Spending time with girlfriends can really lift your spirits. We shopped, ate, shopped some more and laughed a lot. When we checked into the hotel, the man at registration teased us as we requested four keys... just in case one of us got fed up with the others ... and wanted a break.

No fear of that. Mind you we didn't exactly stay up all night talking, which we'd planned... guess that worked when we were teenagers but now we need our beauty sleep. Instead we lounged around in the morning, catching up with each other and sharing stories of our youth, our families and whatever else we wanted to discuss.

After a quick visit to the Distillery District, we were homeward bound. Back to our everyday lives, to our daily routine and responsibilities. But for 36 hours (not that we're counting) we were free.

In the three years that I have been running Company of Women, only two speakers have ever received a standing ovation from the group, and one was Lesley Andrew who talked to us on June 13.

Lesley shared her story of growing up believing she was stupid because of learning disabilities. But instead of locking herself into victim mode, she took responsibility and found other ways to learn and strategies to help her cope with her learning difficulties.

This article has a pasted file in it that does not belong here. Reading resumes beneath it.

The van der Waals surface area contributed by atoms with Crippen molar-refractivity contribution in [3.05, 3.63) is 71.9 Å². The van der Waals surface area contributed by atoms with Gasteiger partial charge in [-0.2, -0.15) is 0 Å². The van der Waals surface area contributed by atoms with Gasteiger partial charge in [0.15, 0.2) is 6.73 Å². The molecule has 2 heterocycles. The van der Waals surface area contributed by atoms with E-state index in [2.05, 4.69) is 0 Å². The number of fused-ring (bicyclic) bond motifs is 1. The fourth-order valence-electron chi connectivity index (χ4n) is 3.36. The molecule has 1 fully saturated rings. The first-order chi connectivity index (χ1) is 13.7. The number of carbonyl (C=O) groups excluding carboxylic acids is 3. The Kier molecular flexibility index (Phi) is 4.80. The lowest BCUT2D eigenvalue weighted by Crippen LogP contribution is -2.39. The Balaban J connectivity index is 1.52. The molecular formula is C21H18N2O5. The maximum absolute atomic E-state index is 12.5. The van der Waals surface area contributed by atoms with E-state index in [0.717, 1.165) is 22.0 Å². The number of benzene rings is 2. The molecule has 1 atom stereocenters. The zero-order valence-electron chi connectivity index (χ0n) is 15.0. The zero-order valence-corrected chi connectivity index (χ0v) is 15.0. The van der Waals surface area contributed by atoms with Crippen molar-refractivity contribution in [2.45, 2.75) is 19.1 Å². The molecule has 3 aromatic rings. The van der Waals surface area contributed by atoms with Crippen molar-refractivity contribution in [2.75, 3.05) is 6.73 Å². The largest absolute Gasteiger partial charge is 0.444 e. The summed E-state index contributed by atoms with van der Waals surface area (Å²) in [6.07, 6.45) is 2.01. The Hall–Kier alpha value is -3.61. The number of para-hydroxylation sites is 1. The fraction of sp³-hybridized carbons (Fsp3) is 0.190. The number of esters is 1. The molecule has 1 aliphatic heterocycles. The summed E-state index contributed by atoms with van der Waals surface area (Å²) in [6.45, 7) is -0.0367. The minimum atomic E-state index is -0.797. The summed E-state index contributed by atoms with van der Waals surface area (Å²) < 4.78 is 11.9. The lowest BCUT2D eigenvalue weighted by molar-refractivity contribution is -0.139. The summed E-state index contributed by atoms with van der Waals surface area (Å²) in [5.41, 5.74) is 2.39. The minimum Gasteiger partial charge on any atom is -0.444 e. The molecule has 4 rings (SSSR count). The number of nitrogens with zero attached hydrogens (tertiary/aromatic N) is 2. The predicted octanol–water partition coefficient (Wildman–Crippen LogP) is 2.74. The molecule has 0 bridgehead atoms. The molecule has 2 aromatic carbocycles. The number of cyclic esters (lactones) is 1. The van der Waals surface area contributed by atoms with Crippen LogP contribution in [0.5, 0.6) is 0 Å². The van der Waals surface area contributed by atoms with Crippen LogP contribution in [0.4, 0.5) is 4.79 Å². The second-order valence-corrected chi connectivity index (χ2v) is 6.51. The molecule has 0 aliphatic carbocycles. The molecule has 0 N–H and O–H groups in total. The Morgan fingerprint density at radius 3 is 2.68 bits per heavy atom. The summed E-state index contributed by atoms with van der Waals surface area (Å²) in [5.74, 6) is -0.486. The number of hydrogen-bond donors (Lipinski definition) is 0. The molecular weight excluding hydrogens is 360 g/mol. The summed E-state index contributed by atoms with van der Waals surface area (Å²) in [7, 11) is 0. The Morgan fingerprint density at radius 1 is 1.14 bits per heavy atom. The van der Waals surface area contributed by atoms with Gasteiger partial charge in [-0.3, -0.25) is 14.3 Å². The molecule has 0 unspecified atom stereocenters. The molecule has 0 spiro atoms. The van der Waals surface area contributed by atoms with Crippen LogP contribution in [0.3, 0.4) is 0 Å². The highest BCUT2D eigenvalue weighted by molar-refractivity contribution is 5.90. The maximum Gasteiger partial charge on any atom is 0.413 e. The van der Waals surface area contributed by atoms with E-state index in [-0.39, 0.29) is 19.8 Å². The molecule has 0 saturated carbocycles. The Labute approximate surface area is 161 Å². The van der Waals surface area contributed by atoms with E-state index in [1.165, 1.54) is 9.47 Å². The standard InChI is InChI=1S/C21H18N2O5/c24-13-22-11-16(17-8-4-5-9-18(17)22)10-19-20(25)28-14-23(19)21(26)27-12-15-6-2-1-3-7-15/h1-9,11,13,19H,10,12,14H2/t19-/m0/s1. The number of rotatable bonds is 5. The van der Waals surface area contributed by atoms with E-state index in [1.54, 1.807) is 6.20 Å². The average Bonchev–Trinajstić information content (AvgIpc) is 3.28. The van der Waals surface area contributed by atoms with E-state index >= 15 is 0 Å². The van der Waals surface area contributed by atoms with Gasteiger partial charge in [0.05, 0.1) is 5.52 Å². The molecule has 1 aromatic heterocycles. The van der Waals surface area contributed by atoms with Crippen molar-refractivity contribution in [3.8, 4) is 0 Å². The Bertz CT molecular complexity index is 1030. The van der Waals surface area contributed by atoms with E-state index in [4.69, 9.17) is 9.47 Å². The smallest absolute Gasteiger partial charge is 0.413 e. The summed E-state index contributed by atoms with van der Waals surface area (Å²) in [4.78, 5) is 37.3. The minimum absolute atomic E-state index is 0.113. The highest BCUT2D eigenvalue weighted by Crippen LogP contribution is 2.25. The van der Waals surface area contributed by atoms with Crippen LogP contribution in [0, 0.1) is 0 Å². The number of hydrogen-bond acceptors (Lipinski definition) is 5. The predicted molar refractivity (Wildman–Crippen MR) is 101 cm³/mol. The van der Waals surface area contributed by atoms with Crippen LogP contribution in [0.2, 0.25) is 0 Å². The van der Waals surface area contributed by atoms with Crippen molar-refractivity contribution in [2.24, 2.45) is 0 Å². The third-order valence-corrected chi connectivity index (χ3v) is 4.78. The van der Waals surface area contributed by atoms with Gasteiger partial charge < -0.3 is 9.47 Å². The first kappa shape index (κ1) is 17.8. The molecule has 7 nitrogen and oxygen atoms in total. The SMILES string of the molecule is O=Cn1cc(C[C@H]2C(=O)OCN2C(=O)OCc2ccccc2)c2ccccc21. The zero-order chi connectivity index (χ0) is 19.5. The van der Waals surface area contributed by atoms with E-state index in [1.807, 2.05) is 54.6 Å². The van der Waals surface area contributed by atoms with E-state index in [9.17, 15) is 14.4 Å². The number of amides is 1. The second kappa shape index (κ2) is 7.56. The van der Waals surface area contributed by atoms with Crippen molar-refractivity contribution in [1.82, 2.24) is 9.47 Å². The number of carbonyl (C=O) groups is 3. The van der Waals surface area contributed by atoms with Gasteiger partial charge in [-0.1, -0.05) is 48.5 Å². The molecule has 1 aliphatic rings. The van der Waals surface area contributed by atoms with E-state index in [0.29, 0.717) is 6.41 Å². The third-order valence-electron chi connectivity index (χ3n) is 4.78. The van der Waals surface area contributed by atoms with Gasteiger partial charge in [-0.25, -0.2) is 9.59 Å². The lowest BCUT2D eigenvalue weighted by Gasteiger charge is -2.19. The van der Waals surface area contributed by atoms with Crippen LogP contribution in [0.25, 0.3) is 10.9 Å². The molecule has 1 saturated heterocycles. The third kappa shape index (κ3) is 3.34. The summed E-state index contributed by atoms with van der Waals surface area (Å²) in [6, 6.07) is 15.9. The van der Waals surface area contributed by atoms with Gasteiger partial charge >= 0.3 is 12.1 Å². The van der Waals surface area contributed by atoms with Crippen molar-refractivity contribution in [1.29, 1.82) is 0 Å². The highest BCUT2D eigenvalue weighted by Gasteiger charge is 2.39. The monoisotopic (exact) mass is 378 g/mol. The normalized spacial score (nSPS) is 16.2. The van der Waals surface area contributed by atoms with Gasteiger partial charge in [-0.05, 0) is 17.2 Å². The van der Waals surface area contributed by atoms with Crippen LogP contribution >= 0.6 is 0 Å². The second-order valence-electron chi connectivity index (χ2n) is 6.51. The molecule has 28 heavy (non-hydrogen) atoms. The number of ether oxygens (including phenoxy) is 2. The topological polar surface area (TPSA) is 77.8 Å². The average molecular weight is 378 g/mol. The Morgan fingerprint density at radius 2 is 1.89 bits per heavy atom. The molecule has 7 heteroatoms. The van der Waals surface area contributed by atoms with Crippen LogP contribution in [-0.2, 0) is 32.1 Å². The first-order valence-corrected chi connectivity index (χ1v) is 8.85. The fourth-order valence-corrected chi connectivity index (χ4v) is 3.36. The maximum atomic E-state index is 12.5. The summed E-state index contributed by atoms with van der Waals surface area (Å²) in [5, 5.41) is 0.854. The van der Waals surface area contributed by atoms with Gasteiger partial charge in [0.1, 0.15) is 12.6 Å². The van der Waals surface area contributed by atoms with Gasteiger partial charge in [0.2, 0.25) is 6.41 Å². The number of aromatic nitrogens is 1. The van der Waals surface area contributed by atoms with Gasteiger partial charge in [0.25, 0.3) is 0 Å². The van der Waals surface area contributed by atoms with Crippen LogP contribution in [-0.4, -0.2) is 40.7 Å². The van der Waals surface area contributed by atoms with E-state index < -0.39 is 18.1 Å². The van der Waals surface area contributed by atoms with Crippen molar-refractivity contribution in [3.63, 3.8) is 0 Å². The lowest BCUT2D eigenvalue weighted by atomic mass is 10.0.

She spoke eloquently and had many words of wisdom to share with us, but it was when she started to show the amazing and intricate quilts that she'd made, that you realized she was not only wise beyond her years, but extremely creative and talented too.

The icing on the cake was when she ended her talk... she sang for us. As a soprano she has sung all over the world and made three CDS. After her rendition of It's A Wonderful World, there was hardly a dry eye in the room.

So what did we learn?

1. take responsibility, finds ways to move ahead;
2. everyone has a talent or skill no matter what.
3. people who take an interest in you can make all the difference such as two teachers Lesley had who fostered her creativity
4. the power of having someone believe in you, like her mother

Hearing Lesley was a wonderful way to wrap up the season, and she gave us plenty to think about.

Friday, June 09, 2006

One of the things I love about Company of Women is I get the opportunity to meet and hear some incredible women.

Take the Power Within for Women. I received a complimentary ticket to attend this event, and so heard words of wisdom from women like Irshad Manji and Gloria Estefan, who were for me, the highlight of the day. Both showed amazing courage but in different circumstances.